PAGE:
I currently have 9 wireless temperature and humidity sensors around the house for testing purposes. If I need to update their software, I collect them and do the update with an ISP programmer and then put each back to their proper place. This is annoying, but still quite doable. However, I'll soon have around 20 sensors around the house, and some in the crawlspace and other hard to reach places. I thus started to think more about the logistics of deploying a software update.
Over the air software updates are the proper solution to the problem. The microcontroller I'm using has a dedicated bootloader section at the end of flash, to which the reset vector can be pointed at, as well as a facility to move the interrupt vectors there also. The plan is to have the bootloader send a packet to the receiver notifying it of the type of reset that has occurred, as well as battery voltage, application program version number and whether the CRC of the application area is valid. This is the command mode. The receiver will then respond by commanding the execution of the application program, by commanding the reprogramming of the application memory or by some other commands such as device address programming.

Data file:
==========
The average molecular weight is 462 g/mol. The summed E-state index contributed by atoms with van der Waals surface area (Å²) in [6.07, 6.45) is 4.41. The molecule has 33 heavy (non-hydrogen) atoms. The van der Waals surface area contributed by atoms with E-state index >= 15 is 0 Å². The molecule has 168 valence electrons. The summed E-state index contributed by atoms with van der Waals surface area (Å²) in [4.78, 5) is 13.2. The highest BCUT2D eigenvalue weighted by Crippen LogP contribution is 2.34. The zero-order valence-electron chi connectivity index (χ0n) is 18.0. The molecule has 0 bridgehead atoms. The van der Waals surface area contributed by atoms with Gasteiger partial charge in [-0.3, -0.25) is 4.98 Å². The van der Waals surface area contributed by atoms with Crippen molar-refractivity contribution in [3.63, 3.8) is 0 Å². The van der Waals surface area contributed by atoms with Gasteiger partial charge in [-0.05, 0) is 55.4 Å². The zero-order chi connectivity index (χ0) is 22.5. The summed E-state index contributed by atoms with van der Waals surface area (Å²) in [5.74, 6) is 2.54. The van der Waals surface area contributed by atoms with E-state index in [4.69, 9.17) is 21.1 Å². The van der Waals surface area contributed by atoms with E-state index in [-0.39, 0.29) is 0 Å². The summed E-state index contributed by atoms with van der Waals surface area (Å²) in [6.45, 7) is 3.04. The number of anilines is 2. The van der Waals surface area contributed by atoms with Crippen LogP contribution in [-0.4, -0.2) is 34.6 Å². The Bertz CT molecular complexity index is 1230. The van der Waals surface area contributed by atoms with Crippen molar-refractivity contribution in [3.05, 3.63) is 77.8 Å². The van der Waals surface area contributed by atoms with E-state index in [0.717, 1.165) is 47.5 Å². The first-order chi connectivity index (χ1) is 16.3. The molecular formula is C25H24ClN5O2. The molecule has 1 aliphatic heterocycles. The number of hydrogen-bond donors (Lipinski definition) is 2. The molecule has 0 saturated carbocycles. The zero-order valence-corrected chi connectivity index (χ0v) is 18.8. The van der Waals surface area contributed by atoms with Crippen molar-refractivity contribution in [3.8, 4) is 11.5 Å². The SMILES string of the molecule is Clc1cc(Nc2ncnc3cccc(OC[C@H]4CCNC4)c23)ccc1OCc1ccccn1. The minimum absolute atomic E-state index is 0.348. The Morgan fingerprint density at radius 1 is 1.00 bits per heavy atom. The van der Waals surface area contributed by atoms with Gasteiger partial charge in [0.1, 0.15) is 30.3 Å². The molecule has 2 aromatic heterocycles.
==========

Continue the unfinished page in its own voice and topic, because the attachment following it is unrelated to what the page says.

If the execution of the application program is requested, the bootloader restores the microcontroller to a state similar to that after a reset condition, and jumps to the original reset vector of 0.
Reprogramming the application memory is done page by page, where each page is 128 bytes. The bootloader requests a chunk of data indexed by the page and chunk indexes. When all chunks of a page have been received, the page is erased and programmed. When the entire application program area has been programmed, the bootloader returns back to the command mode.
I'm still somewhat unsure what to do with the possible changes in radio configuration (frequency, bitrate, bandwidth, modulation and so on). One possible solution is to store the radio configuration in EEPROM so that both the application program and bootloader can use the same settings. However, the bootloader needs to store a separate failsafe configuration if the configuration in EEPROM is incorrect.
There also needs to be a facility in the application program to get execution back to the bootloader. Here lies the biggest pitfall. If the application program misbehaves, it might be impossible to return to the bootloader without physically accessing the device. Proper testing should thus be done before submitting an update to devices in hard to reach places.